Capital Day: how has the economy of the Nur-Sultan city changed over 22 years? | FinReview
6 July 2020

Capital Day: how has the economy of the Nur-Sultan city changed over 22 years?

Traditionally, on July 6, Kazakhstan celebrates Capital Day. Our capital is one of the fastest growing cities in the world. The Nur-Sultan city has undergone a transformation from a provincial town to a modern capital.

22 years ago, the city of Akmola became the capital of Kazakhstan. The population at that time was only 300 thousand people. And today, the Nur-Sultan city is a millionth megalopolis, the center of the Eurasian space.

Our capital is the only one in the XXI century that was built over 10 years, and Kazakhstan is the only country that built a new capital at the turn of the century. Its development radically changed the whole of Kazakhstan, transforming it into an economically strong and politically stable state. understood how the economy of the Nur-Sultan city, which underwent a transformation from a provincial town to the modern capital, changed.

Nominal GRP of the capital increased by 272 times

The state of the region’s economy is most easily judged by the main macroeconomic indicators, such as, for example, GRP, level of business activity, employment, volume of attracted investments.

Gross regional product is an indicator that reflects the market value of all goods and services produced in the region. In 2019, its value in the Nur-Sultan city amounted to 7 trillion tenge and compared to 1997 increased by 272 times. In tenge terms, GRP indicators continuously grew over all 22 years.

An interesting trend is observed in the structure of GRP. In 2019, the production of goods gave the capital 19.3% of the total GRP, and the production of services – 74.5%. The rest is food taxes. At about this level, the GRP structure has been maintained since the mid-2000s.
In other words, services of a different plan – trade, car repair, real estate, finance and insurance – give the capital more added value than production.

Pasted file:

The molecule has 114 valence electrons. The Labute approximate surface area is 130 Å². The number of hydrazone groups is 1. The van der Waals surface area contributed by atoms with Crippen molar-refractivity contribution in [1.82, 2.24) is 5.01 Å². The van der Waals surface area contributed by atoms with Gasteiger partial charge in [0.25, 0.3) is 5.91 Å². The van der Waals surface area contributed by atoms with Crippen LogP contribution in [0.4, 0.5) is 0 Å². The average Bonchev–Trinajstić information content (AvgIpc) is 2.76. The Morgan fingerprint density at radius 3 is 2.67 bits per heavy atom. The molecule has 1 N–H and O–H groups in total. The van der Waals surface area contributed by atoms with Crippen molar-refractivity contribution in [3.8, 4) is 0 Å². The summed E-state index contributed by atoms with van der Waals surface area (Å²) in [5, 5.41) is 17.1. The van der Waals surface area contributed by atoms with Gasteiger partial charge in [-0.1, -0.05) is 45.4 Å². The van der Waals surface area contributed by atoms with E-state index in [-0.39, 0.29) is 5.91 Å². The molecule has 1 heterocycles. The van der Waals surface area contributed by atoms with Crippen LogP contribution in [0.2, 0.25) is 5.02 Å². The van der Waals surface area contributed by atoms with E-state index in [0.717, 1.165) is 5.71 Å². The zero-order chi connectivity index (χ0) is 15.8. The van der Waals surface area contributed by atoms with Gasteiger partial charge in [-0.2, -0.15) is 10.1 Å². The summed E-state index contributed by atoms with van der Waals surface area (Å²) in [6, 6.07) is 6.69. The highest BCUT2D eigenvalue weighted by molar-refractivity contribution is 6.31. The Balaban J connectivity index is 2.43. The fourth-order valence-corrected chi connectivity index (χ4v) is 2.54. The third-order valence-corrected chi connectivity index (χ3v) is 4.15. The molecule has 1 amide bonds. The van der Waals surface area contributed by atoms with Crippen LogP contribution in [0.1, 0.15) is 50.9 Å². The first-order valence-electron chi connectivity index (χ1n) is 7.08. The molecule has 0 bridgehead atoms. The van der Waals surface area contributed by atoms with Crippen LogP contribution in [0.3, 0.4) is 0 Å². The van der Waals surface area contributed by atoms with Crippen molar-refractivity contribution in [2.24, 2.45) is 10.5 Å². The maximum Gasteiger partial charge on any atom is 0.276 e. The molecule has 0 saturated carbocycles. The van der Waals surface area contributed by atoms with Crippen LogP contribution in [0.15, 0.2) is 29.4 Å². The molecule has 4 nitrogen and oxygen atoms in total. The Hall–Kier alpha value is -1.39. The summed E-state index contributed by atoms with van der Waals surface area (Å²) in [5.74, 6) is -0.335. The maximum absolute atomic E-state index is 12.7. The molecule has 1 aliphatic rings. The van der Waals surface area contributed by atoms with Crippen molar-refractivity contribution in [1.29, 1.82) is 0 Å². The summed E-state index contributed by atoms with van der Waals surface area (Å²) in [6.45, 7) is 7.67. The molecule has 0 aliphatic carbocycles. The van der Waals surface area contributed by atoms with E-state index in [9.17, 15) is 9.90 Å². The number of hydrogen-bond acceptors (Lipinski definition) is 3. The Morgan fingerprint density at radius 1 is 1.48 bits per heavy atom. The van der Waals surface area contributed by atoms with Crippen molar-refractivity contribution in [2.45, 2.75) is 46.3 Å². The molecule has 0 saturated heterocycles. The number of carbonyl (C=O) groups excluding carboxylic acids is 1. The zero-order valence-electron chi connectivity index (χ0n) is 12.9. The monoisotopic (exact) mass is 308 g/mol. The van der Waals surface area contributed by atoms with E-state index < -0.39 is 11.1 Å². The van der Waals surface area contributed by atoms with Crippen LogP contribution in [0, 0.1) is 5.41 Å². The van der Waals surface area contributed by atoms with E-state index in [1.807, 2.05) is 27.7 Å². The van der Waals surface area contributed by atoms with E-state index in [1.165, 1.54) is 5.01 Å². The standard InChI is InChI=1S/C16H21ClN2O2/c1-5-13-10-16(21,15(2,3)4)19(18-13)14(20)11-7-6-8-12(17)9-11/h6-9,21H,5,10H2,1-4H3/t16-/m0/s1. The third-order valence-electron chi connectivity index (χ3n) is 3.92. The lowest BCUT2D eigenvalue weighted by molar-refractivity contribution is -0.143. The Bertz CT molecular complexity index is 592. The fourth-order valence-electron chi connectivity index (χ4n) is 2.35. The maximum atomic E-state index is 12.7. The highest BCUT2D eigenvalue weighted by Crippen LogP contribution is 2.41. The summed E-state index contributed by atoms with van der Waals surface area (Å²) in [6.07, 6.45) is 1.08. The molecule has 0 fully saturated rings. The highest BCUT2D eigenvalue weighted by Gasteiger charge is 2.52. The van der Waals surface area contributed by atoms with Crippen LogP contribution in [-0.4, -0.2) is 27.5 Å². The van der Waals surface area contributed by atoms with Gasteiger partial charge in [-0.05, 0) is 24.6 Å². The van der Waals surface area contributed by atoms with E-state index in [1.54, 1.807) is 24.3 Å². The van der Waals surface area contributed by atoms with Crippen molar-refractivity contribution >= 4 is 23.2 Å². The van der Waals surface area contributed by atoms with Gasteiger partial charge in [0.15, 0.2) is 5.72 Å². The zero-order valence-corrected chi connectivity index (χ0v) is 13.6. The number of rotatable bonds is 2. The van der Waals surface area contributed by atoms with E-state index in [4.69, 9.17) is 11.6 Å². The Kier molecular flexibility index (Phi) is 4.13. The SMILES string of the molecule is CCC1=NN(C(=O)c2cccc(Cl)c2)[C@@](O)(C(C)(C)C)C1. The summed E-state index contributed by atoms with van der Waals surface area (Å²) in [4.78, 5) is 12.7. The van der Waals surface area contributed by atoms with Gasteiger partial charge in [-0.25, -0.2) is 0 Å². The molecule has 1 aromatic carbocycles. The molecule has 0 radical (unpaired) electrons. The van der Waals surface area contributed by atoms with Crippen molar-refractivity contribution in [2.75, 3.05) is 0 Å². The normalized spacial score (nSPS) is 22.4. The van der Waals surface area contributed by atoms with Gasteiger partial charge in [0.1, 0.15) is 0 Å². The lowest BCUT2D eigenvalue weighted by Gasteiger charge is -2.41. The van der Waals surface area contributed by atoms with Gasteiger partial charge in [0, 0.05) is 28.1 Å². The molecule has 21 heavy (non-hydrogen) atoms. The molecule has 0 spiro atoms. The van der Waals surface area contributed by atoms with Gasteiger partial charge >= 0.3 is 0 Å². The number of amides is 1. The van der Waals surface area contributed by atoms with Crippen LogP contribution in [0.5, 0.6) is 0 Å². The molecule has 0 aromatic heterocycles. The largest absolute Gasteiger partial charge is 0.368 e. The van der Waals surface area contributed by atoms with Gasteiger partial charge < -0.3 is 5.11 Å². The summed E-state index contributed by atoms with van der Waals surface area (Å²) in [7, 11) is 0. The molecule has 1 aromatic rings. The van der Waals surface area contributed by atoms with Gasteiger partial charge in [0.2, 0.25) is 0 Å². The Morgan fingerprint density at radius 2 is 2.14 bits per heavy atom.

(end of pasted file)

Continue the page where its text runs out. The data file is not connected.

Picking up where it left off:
The real growth of the GRP of the capital, that is, taking into account inflation, changed in different directions – in the 2000s, the indicator grew in double-digit dynamics, and then slowed down from 2008 to “minuses” and began to recover by 2010. Changes in dynamics are primarily caused by the crisis in financial markets in 2008 and the fall in oil prices in 2014 – 2015. To overcome them, the Government developed state programs, such as the Employment Roadmap, Business Roadmap, and Nurly Zhol.

The implementation of these programs allowed the country to withstand the negative trends that persist on world markets, increasing the business activity of the population.

As a result, 55% of GRP is generated by the business sector

The number of operating legal entities since 1999, whence the data from the Statistics Committee began, has grown by 16 times and as of June 1, 2020 amounted to 74,824 enterprises. Most of them are represented in trade, construction, education, telecommunications, and manufacturing.

It is the entrepreneurial sector that is the main employer in the capital – every third resident of the Nur-Sultan city is busy here, and their activity forms 55% of the gross regional product. Accordingly, entrepreneurship provides more than half of tax revenues. This is the highest rate among the regions.

Official unemployment in the Nur-Sultan city has been steadily declining since 2001. And this despite the fact that labor is growing rapidly.

However, experts often associate positive unemployment results in the capital with the peculiarities of the labor accounting system. Kazakhstanis without permanent employment, with low incomes and without contributions to the pension fund are shown in statistics as self-employed if they are not officially registered as unemployed.

But their share is regularly decreasing – if in 2001 the self-employed indicator was about 16% of the total economically active part of the capital’s population, then in 2020 the indicator decreased to 11%.

That is, measures taken in the country to support employment have a positive effect on the state of the labor market and, in particular, on reducing unemployment in the Nur-Sultan city.

The next indicator is the inflow of investments. The development of the capital is inextricably linked to investment income, which is characterized by continuous growth.

The total volume of attracted investments has increased 50 times

At the present stage of development of the economy of the region, capital investments play a significant role, since they are aimed at increasing the production capacities of enterprises. Since 2003, the volume of such investments in the Nur-Sultan city has exceeded 52 billion US dollars, or 9.8 trillion tenge. At the same time, about 82% of the funds raised in the city are off-budget, that is, it is the equity of enterprises and borrowed funds.